By CoinWeek …..
September 4, 2018 update: On September 2, 2018, this coin sold for $25,876.132 (with Buyer’s Premium).
A top-population 1932 Washington quarter (PCGS MS67 CAC) is currently bringing frenzied bidding at a GreatCollections Certified Coin Auctions sale. With less than five days to go, the lot has received 48 bids and reached a price of $19,100 ($21,487.50 with Buyer’s Premium).
But What’s it Worth?
That’s the five-figure question.
To try to answer that question, we will first dig into population figures and recent auction data.
PCGS reports a population of nine examples of the 1932 quarter in MS67.
Not every one of the nine has been submitted to CAC, based on our conversation with the owner of at least two of the coins that have earned this top grade, but we can confirm that two examples (#1 and #9 on our illustration) have earned the green bean.
They are the example in GreatCollections’ current internet auction and example number nine, which sold in a January 2016 Heritage Auction for $28,200.
The GreatCollections example is the current large plate coin at PCGS Coinfacts. The inference we take from this, based on past experience, is that this coin is the most recent one of the eight examples that have been submitted to the service for grading and TrueView imaging. It is perhaps, the ninth coin to be added to MS67 population census.
Looking at all nine coins together, one is immediately struck by how these super gem coins run the gamut from nearly brilliant or lightly toned to deeply toned with rainbow toning.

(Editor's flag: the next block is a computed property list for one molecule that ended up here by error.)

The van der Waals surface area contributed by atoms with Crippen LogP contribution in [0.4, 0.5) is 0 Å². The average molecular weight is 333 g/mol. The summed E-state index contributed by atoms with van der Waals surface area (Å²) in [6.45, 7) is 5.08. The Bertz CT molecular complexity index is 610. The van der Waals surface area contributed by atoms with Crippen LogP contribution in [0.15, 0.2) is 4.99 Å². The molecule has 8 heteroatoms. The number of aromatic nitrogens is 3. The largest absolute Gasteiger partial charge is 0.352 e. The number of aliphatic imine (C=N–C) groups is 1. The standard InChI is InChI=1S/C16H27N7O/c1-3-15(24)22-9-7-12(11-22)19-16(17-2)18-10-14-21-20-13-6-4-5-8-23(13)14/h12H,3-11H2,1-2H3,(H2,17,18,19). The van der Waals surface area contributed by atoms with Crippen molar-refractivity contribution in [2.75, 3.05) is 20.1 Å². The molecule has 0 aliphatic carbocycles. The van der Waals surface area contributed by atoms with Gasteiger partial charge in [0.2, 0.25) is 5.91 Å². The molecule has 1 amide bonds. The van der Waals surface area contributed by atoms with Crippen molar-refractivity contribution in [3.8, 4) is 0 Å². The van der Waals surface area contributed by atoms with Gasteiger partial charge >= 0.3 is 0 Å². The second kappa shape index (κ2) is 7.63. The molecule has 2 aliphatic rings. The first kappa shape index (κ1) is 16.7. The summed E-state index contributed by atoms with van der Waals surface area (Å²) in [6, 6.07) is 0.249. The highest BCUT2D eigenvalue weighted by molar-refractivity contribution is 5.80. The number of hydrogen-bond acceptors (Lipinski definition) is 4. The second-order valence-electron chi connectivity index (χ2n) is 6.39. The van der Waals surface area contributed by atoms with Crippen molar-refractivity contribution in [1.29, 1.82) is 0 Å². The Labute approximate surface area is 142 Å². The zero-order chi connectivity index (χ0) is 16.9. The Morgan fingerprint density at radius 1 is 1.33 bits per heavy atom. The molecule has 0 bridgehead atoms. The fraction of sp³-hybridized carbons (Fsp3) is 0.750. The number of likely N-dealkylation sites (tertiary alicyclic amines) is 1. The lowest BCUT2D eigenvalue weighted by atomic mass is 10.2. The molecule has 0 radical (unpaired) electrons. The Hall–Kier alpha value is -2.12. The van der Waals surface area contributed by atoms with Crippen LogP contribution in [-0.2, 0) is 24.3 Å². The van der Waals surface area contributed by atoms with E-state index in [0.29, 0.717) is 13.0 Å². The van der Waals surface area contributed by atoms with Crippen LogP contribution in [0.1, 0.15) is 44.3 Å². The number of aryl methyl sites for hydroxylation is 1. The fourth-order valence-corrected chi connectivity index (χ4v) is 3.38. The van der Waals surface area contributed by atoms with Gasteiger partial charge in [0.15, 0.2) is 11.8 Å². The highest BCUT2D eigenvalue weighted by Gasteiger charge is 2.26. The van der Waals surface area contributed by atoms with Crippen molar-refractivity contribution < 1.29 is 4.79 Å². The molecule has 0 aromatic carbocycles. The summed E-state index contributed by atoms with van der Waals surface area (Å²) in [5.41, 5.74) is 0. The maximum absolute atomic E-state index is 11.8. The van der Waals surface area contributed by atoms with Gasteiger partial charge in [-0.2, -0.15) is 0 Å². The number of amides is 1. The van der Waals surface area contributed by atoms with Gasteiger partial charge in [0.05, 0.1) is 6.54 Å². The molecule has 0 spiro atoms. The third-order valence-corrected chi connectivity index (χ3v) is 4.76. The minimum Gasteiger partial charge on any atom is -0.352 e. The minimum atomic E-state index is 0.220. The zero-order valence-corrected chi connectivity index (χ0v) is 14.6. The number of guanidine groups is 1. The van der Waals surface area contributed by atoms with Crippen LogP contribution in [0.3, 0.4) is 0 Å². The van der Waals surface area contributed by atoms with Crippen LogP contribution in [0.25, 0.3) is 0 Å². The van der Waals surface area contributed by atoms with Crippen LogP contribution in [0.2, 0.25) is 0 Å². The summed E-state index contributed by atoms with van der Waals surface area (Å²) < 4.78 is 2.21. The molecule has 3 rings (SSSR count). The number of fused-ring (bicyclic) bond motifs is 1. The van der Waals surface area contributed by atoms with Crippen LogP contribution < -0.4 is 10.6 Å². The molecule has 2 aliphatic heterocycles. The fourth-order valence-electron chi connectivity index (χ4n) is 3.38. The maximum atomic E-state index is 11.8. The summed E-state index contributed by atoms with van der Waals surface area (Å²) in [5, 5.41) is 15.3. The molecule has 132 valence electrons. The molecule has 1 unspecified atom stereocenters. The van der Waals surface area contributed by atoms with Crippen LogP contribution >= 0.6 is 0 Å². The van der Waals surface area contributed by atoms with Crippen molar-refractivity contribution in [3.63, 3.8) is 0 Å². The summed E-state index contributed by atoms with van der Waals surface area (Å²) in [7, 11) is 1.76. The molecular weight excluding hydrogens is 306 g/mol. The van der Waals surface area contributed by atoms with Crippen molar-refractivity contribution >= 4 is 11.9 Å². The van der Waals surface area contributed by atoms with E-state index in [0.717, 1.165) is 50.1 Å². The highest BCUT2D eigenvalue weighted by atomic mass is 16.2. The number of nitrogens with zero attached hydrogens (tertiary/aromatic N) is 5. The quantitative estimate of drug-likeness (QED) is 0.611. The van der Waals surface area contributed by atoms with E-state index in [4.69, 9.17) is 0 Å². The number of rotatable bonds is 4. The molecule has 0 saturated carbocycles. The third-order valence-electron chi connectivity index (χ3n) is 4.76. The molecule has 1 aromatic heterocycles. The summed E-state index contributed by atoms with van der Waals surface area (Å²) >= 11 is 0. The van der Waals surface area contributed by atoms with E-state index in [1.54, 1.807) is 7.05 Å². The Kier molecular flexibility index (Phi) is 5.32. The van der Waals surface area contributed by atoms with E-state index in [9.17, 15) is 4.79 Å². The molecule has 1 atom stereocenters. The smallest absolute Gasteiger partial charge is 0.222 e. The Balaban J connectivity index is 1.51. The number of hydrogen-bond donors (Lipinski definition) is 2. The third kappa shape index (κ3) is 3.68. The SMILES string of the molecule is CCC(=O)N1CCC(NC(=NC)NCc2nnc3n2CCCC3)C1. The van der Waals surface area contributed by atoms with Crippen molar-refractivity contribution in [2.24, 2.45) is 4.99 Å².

All coins develop tarnish over a period of years, so it is not surprising that none of these examples is blast white as struck in 1932. And while it may be impossible to know for certain how many of these coins are truly “original”, by the looks of the toning patterns on each individual piece, it seems that most of them are.
Beyond the current bid price of $19,100 and the January 2016 price realized of $28,200 for a CAC specimen, how has the 1932 quarter in PCGS MS67 performed in recent years?
According to publicly-available auction data, it depends…
The most recent example to sell at public auction is example 5, which brought $18,000 at a June 2018 Heritage Auction.
This is a far cry from the $40,250 that example 8 brought at an April 2012 auction when it was a population 2 coin.
Of course, the present piece has moved beyond the low price of $18,000 and is creeping up towards the price that the other CAC-approved brought. Where it ends up will tell you quite a bit about the often volatile world of high-end modern coin registry set collecting.
Coins that have extremely low populations of one or two pieces sell for record-setting prices. These prices decline to a degree as new examples come into the market. If this infusion of new material occurs at a steady pace over a period of years, downward price pressure, if any exists, will be gradual.